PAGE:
Bookshelf Review: Mashi

June 17, 2015,204,203,200_.jpgMashi: The Unfulfilled Baseball Dreams of Masanori Murakami, the First Japanese Major Leaguer

by Robert Fitts. University of Nebraska Press. 256 Pages, $28.95.

Fitts — whose previous books on the game in the Land of the Rising Sun include Wally Yonamine: The Man Who Changed Japanese Baseball (2008) and the award-winning Banzai Babe Ruth: Baseball, Espionage, and Assassination during the 1934 Tour of Japan (2103) — offers the reader a fascinating look inside the spirit of the game and how much it differs from the sport as played in the U.S. He presents baseball in Japan as almost a martial art, with strenuous training regimens and a hierarchy in which younger players have to cater to the whims of the veterans, regardless of level. Mashi was taken by surprise at the light workload in his first Major League spring training.

Some fans might find the concept of wa –ably covered by Robert Whiting, an American sportswriter and author who has covered Japanese baseball for decades — as bush league, with its rah-rah nature and “holier-than-thou” attitude compared with the game over here. But it goes a long way in explaining Mashi’s dilemma. On the one hand, he greatly enjoyed his time with the Giants. He was well-liked by teammates of all nationalities as well as the fans and was a celebrity among Japanese-American communities across the country.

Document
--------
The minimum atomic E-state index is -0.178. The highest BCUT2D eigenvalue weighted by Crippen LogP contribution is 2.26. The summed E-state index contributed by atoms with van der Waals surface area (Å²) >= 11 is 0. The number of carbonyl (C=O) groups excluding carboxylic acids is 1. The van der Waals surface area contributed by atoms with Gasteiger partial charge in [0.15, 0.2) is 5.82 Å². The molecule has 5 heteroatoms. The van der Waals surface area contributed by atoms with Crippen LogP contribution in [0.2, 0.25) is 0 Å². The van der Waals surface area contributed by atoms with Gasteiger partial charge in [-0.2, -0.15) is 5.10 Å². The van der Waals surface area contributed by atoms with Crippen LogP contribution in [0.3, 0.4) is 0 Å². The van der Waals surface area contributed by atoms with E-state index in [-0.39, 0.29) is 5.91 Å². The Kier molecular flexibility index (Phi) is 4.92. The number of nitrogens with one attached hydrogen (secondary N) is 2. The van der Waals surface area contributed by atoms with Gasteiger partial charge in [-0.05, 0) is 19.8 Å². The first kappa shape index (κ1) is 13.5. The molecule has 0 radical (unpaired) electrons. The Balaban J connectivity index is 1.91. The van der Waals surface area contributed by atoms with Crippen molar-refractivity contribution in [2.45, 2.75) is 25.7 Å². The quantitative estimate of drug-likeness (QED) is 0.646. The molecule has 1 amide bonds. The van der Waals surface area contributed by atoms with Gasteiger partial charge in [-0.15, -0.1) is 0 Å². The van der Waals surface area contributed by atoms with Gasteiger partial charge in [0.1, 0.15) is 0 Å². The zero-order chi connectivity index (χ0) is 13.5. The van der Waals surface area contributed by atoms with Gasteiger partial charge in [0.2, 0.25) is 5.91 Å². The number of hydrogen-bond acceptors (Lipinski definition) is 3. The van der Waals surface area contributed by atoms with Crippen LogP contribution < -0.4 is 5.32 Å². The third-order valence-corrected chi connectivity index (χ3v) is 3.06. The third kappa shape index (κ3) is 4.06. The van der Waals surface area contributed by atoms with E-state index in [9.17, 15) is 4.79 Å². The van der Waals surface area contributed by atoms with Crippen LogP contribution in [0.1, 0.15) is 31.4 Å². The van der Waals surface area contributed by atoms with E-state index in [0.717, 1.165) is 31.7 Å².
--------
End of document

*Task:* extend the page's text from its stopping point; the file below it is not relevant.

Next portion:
On the other hand, his respect for his culture deemed he must subsume those desires and return home, as demanded by contractual obligations as well as the wishes of his family.

So Murakami returned to his native land where he enjoyed a lengthy career. It was a difficult readjustment. Indeed, in trying to accommodate the needs of his teams, he fell victim to injury, unaccustomed as he had become to the rigorous training regimen of the game in his homeland.

Mashi was not the Jackie Robinson of Japanese baseball. Although World War Two was less than two decades removed, he did not endure the racist taunts, save for a few isolated incidents, although the unenlightened culture of the era did result in some some politically incorrect comments on the air and in print from sportswriters. Still, the youngster — he was just 20 when he made his Major League debut — showed unfailing good grace in the midst of such boorishness.

His experiences, however, did not throw open the doors for other Japanese to follow in his footsteps. It took almost 30 years for Hideo Nomo to become the second player from Japan to appear on a Major League roster since organizations there also employed a reserve clause that kept their players in line.

Fitts will be making the several appearances in the U.S. accompanied by Muarakami. I would call this a can’t miss experience.




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